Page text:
Where should Identity Live

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Convener: Andrew Arnott

Note-taker: Hannes Tschofenig

Tags: Identity, IdP, service provider, token, assurance

Discussion notes:


  • Entity - A person or device that should be discernable from another.
  • Identity - the minimal data necessary to discern between entities in a given context.

Terminology taken from ISO/IEC JTC 1/SC 27 N7751: 
entity: something that has a separate and distinct existence

identity:  total list of attribute values of an entity that allows this entity to be distinguished from other entities within a context and to be recognized in that specific context

some term needed for "context". 

What identity is not:

Membership: identity is not controlled by an organization, and cannot be revoked by an organization. Membership or authorization may be revoked by a controlling party, but that is not identity.

Authorization or (necessarily) access control: although an organization may control access to a resource, they do that by assigning or revoking privileges to an identity, and not by revoking privileges to assert that identity. Ideals in identity

Roamability of the client: (most) users MUST be able to log into (most) services from any geographic place and from any device.  An entity's possession is not always a requirement.

Portability of the IdP: The identity asserting service or device MUST be able to transfer that capability of assertion to another service or device.  Or Limited delegation of authority.

Rights of assertion: (some) users are willing to empower a trusted third party to assert their identity without aid of another party or device. Some services require multi-factor authentication. Some users will prefer to spread out rights of assertion, such that an IdP and a physical user token are required at the client in order to assert an identity at an RP. Perhaps users will fully empower one IdP, while only partially empowering another.

Multiple identities (persona): (some) users want or need to maintain multiple identities for individual services in order to avoid correlation or separate tasks.

Correlation of identities: some users want to correlate their identity across services. Some services want or need to correlate the identities of their users. Some users do not want services to be able to correlate their identity across services. Some sites MUST NOT be able to correlate their users' identities across services.

Phishing protection: identity SHOULD NOT be phishable. It's not that we mitigate against profitable phishing -- we make it impossible by using non-phishable credentials wherever possible. (non-correlatible)

Verifiable assertions: An identity assertion can be verified by a service without a need to trust the IdP that sent the assertion (the IdP may not be the signing entity), and possibly without a network connection. Checking various identity revocation lists, if supported by a particular service, would require at least periodic updating of a cached list or a network connection.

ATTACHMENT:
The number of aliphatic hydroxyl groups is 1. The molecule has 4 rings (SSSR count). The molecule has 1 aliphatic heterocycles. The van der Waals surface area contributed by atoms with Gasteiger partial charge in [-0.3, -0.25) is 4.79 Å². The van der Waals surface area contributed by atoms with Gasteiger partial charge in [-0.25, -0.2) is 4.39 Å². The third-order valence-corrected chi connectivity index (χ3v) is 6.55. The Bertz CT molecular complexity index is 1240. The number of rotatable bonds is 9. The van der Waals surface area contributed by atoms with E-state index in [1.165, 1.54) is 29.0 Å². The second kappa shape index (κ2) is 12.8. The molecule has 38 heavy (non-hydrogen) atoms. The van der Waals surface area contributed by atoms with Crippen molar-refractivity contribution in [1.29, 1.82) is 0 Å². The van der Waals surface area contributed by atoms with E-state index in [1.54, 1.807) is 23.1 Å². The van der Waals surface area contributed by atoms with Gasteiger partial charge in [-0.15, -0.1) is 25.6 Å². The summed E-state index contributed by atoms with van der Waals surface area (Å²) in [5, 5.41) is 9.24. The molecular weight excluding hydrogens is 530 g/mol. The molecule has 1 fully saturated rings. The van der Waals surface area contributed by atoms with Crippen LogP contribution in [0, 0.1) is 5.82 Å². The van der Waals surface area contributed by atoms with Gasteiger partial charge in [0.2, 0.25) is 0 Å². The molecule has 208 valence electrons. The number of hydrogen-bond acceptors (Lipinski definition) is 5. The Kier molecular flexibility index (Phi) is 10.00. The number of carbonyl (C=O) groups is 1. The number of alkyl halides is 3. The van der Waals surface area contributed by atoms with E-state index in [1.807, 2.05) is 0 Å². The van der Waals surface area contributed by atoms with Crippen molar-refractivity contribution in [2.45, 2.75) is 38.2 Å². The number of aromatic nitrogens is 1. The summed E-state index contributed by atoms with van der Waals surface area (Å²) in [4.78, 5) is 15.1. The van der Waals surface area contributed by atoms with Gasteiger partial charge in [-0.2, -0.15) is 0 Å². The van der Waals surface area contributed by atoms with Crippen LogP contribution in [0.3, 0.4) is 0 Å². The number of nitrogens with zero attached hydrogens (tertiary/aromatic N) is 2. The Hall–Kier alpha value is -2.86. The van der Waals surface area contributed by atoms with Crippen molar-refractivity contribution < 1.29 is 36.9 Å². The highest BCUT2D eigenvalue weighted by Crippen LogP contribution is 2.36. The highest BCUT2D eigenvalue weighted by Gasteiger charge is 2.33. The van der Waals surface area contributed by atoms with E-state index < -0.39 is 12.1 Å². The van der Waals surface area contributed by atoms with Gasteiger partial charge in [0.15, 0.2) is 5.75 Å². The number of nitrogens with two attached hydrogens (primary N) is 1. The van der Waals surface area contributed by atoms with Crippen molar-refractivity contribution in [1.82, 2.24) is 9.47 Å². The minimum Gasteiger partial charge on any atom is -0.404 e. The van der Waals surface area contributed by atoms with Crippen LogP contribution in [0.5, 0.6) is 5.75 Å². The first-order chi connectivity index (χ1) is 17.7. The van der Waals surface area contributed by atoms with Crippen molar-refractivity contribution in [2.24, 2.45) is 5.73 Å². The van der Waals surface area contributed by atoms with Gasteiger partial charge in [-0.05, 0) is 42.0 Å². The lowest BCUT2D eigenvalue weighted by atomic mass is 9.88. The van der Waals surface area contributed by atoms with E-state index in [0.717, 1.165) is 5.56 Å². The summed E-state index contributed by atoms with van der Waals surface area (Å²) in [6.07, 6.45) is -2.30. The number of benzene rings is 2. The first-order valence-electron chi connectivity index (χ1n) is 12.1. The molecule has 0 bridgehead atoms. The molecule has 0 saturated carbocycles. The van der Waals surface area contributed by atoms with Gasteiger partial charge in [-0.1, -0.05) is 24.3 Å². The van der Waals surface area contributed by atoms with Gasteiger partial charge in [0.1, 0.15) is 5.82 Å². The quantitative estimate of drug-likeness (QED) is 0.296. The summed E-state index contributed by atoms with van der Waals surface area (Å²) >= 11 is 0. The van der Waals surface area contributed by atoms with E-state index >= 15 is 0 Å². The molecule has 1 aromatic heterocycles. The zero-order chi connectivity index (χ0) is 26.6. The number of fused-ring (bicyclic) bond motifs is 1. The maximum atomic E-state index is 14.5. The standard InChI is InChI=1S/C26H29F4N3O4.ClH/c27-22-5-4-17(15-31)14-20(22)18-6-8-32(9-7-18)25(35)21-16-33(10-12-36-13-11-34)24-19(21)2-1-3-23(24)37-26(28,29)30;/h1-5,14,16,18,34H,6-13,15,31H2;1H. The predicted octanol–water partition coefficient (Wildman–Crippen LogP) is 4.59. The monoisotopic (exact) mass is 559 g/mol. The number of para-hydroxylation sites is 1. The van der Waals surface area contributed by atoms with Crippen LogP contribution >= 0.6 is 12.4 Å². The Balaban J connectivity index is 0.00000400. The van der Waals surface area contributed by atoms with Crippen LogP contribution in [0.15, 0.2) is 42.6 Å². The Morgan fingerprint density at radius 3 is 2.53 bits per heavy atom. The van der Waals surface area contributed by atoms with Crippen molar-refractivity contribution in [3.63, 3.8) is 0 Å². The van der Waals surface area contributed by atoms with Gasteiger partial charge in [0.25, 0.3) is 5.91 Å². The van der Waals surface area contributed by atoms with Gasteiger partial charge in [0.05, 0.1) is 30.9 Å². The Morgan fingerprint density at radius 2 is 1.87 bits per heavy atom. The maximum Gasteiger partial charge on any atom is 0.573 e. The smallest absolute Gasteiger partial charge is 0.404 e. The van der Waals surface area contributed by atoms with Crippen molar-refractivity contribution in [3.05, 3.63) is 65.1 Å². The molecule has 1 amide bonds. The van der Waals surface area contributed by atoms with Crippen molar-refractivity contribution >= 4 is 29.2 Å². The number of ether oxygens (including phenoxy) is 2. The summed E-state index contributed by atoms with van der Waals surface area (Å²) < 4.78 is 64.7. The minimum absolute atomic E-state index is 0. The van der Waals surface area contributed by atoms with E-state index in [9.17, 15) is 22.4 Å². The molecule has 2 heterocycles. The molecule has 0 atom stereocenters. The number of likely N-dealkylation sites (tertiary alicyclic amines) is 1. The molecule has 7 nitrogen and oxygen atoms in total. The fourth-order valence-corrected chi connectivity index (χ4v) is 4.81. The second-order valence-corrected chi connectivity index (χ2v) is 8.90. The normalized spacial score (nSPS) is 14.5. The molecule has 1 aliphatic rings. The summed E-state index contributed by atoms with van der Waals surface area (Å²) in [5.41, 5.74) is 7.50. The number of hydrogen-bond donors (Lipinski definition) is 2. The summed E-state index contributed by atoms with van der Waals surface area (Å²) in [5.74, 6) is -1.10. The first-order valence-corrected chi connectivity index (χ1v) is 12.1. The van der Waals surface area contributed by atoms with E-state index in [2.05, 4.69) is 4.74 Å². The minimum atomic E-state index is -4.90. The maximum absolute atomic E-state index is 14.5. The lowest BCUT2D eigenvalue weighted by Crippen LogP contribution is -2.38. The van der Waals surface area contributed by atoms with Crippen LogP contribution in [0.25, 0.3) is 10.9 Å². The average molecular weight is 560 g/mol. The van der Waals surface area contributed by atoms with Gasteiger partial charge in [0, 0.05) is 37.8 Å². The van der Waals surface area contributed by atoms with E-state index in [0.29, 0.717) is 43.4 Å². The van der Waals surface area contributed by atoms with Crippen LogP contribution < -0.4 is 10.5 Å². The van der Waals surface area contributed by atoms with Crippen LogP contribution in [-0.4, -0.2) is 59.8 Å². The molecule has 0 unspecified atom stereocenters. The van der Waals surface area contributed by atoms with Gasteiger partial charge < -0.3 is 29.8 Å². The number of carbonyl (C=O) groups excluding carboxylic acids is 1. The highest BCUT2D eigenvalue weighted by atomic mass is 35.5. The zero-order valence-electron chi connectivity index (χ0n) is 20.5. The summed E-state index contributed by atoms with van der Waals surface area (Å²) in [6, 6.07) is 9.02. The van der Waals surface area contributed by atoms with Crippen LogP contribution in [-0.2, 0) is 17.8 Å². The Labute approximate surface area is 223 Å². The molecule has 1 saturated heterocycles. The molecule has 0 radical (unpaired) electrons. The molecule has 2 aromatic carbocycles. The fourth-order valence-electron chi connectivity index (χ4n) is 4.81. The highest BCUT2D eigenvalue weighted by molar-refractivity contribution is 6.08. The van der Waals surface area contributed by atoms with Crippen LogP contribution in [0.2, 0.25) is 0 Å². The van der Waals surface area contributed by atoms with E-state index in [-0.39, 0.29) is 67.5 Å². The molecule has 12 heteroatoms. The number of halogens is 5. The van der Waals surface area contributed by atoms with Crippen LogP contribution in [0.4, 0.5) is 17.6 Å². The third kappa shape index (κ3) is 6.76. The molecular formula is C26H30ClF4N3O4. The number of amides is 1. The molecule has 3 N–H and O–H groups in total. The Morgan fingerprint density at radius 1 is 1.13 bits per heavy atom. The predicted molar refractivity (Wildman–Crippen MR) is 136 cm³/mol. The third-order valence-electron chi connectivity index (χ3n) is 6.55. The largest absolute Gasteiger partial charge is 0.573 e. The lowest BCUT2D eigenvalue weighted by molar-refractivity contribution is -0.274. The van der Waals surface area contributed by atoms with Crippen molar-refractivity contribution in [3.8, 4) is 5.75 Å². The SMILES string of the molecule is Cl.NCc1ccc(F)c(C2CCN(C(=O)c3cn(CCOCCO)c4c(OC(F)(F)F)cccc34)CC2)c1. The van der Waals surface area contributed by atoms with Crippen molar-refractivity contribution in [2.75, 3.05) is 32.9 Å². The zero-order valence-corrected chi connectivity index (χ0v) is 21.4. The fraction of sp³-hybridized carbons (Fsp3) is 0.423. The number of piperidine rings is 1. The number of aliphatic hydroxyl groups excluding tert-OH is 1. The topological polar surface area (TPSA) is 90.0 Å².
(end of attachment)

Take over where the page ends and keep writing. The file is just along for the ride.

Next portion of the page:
Non-collision of identities: an identity must be globally unique. Revokable only by entity: an identity, once created, can only be destroyed (or rather, the ability to assert that identity can only be destroyed), by the owning entity. The creator of an identity may also create a power of revocation that may be assigned to the entity, allowing the entity to terminate a compromised identity.

Temporary revocation: Some entities may lose control of their identities (lost cell phone) but later recover it. Non-transferrable: Roles are transferrable -- not identity. Identities MUST NOT be reassignable to others, especially by accident. (exception: perhaps an organization does not want to expose that a change in the person filling some role has taken place).

Non-enumerable: if a physical token maintains a user's identities and the services the user is a member of, physical access to that token should not enable someone to enumerate the services the user has come in contact with.

Non-repudiation: (some) services may need to be able to prove that an identity was asserted to it. (some) users may need to prove that they visited some service.

Level of assurance: Some services demand a certain level of assurance that an asserted identity is indeed originating from the owning entity. Practical details

Identity may have metadata (attributes) associated with it (i.e. membership, roles, authorization, signed claims). Services may store metadata about an identity within the service, or may publish metadata to a shared service for which access control may be set, perhaps with user consent.

These public identity-metadata correlation services may provide a service to search for identities with metadata that matches some criteria, thus allowing people to easily find identities based on traits known about a known entity.

Some services do not need identity at all, but only claims (membership, roles, or other metadata) signed by a trusted identity in order to provide services to other entities.


Denial of service: An evil entity that gains temporary control of an identity may obtain a revocation for that identity, which the evil entity may issue at a later date, after the identity's rightful entity regains control of that identity.

Denial of service: A disruption of a service's means to verify new identities.